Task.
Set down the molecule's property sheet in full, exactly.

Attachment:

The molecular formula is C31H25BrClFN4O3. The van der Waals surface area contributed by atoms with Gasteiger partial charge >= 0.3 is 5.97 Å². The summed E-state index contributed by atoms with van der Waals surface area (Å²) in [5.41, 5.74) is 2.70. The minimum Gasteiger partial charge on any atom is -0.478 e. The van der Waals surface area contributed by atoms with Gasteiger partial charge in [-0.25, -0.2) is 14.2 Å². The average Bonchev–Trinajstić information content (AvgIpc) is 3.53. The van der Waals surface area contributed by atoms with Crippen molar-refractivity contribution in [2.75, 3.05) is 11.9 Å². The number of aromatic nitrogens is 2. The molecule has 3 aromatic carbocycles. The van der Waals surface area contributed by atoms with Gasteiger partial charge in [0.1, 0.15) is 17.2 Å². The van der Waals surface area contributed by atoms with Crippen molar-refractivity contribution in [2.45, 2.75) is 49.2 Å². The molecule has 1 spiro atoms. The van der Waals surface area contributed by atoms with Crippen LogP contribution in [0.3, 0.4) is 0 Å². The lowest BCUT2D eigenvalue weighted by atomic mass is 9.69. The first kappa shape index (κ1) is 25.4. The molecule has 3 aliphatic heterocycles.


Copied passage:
The molecular formula is C31H25BrClFN4O3. The van der Waals surface area contributed by atoms with Gasteiger partial charge >= 0.3 is 5.97 Å². The summed E-state index contributed by atoms with van der Waals surface area (Å²) in [5.41, 5.74) is 2.70. The minimum Gasteiger partial charge on any atom is -0.478 e. The van der Waals surface area contributed by atoms with Gasteiger partial charge in [-0.25, -0.2) is 14.2 Å². The average Bonchev–Trinajstić information content (AvgIpc) is 3.53. The van der Waals surface area contributed by atoms with Crippen molar-refractivity contribution in [2.75, 3.05) is 11.9 Å². The number of aromatic nitrogens is 2. The molecule has 3 aromatic carbocycles. The van der Waals surface area contributed by atoms with Gasteiger partial charge in [0.1, 0.15) is 17.2 Å². The van der Waals surface area contributed by atoms with Crippen molar-refractivity contribution in [2.45, 2.75) is 49.2 Å². The molecule has 1 spiro atoms. The van der Waals surface area contributed by atoms with Crippen LogP contribution in [0.3, 0.4) is 0 Å². The lowest BCUT2D eigenvalue weighted by atomic mass is 9.69. The first kappa shape index (κ1) is 25.4. The molecule has 3 aliphatic heterocycles.